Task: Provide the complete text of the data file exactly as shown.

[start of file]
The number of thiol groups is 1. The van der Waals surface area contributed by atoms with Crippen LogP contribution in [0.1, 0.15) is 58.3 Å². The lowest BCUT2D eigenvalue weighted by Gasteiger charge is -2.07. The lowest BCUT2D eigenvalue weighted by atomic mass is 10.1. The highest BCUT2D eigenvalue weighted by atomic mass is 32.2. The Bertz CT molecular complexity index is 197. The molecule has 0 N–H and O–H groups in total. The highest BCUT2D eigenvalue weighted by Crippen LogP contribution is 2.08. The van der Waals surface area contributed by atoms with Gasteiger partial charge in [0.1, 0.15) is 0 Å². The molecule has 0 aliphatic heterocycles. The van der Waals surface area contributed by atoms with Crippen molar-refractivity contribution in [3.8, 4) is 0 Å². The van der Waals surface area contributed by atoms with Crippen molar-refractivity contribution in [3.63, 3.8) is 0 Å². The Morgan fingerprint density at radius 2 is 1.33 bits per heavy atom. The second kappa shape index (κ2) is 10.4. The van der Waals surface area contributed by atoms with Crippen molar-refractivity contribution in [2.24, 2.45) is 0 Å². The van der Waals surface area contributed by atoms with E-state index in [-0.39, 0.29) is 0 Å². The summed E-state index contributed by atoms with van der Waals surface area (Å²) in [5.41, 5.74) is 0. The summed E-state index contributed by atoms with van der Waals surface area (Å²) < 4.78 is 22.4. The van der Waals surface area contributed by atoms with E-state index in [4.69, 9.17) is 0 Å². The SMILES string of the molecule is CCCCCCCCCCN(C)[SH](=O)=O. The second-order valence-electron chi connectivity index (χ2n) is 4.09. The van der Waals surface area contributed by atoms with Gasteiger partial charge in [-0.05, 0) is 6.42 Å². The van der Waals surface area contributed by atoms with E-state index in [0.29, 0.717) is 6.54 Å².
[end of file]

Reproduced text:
The number of thiol groups is 1. The van der Waals surface area contributed by atoms with Crippen LogP contribution in [0.1, 0.15) is 58.3 Å². The lowest BCUT2D eigenvalue weighted by Gasteiger charge is -2.07. The lowest BCUT2D eigenvalue weighted by atomic mass is 10.1. The highest BCUT2D eigenvalue weighted by atomic mass is 32.2. The Bertz CT molecular complexity index is 197. The molecule has 0 N–H and O–H groups in total. The highest BCUT2D eigenvalue weighted by Crippen LogP contribution is 2.08. The van der Waals surface area contributed by atoms with Gasteiger partial charge in [0.1, 0.15) is 0 Å². The molecule has 0 aliphatic heterocycles. The van der Waals surface area contributed by atoms with Crippen molar-refractivity contribution in [3.8, 4) is 0 Å². The van der Waals surface area contributed by atoms with Crippen molar-refractivity contribution in [3.63, 3.8) is 0 Å². The Morgan fingerprint density at radius 2 is 1.33 bits per heavy atom. The second kappa shape index (κ2) is 10.4. The van der Waals surface area contributed by atoms with Crippen molar-refractivity contribution in [2.24, 2.45) is 0 Å². The van der Waals surface area contributed by atoms with E-state index in [-0.39, 0.29) is 0 Å². The summed E-state index contributed by atoms with van der Waals surface area (Å²) in [5.41, 5.74) is 0. The summed E-state index contributed by atoms with van der Waals surface area (Å²) < 4.78 is 22.4. The van der Waals surface area contributed by atoms with E-state index in [4.69, 9.17) is 0 Å². The SMILES string of the molecule is CCCCCCCCCCN(C)[SH](=O)=O. The second-order valence-electron chi connectivity index (χ2n) is 4.09. The van der Waals surface area contributed by atoms with Gasteiger partial charge in [-0.05, 0) is 6.42 Å². The van der Waals surface area contributed by atoms with E-state index in [0.29, 0.717) is 6.54 Å².